My weeks seem to be settling in to a bit of a pattern: an exciting week, followed by a calm one full of work. This week was the calm one, but there were still a few chances to explore.
Notably: I had dinner in an Ikea display.
Yes, full-on, 500 Days of Summer-style, except there was actual food.
One of Novosibirsk’s major western-style malls was spurned by a prospective tenant after a large space had already been cleared. Instead of leaving a big chuck of the mall vacant, Ikea—an anchor tenant in the complex—rented the space and set up an innovative spot called место есть, literally “There is Space.” There is a stage and an area for regional experts to give lectures and workshops on all sorts of topics, a bookshop, a café, and a small shop that sells Ikea branded packaged foods. But the really interesting part of the space is that they’ve set up a series of functioning kitchens and dining rooms. Groups can reserve the spaces (for free!), bring their own food along, and spend time cooking, trying out Ikea gear, and dining, all just one velvet rope away from the curious public.
It struck me as a particularly great idea in a city with a large youth population and lots of flats that don’t have huge areas in which to entertain. If you’re going to have a dinner party, why not have it in an Ikea display? There were four or five different areas—of which ours was the least extravagant. But the touch-screen stoves, the new cabinet models, and the Ikea cookware were fun to explore while a small group of colleagues and friends hung out in the middle of a giant shopping mall. To cap the whole deal off, they gave each of us a coupon on the way out. What a thoughtful marketing idea, while also offering the store’s customers a chance to interact in a cool, new way.
Perhaps my most educational opportunity of the week was a trip to the left bank of Novosibirsk to explore the world of Russian single-family housing. In many western countries, a stand-alone house is widely regarded as a socially desirable thing. In many eastern countries, having a flat, condo, or apartment is the more prestigious option, because of the convenience it provides. But that wasn’t the interesting part of the trek, which was extremely cold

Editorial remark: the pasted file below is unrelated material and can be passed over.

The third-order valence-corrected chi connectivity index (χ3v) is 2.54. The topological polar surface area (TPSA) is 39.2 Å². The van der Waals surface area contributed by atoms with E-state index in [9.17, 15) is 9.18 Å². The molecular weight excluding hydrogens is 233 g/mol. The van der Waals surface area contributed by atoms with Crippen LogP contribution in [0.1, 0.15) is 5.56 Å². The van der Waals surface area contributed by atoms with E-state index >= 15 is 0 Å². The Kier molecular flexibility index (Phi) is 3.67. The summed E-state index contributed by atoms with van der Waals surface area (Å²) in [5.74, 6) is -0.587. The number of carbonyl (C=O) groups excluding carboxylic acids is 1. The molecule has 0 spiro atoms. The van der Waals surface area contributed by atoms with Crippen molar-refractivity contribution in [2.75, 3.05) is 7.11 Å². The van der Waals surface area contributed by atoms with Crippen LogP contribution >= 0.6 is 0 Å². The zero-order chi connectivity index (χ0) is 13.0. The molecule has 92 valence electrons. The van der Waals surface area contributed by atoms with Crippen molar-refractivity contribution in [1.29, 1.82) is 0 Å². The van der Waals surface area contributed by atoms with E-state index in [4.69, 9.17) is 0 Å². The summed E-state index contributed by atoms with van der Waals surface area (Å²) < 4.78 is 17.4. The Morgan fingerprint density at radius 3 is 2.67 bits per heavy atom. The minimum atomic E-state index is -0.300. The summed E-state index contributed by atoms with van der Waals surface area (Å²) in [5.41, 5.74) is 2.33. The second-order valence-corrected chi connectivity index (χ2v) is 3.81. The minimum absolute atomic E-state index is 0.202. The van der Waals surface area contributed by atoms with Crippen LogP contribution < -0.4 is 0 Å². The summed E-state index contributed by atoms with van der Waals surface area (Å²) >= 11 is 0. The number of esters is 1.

Myself and a past Fulbright grantee who is back in Novosibirsk this week visiting some friends were guided by an activist who monitors building practices. He’s also built his own house, and he took us on a walk through the suburbs. In addition to touring us through a fairly new Russian Orthodox church, he spent several (very cold) hours showing us the way found materials are often incorporated into homes.
I often see folks of a couple of particular political ideologies arguing for the dissolution of “regulations” in all their various and sundry forms. If one wants to see the end result of a regulation-free marketplace, the Russian building process is Exhibit A. In residential neighborhoods, a person purchases or rents property, a city employee comes and draws a red line on the ground indicating the allowable building site, and then the builder has at it.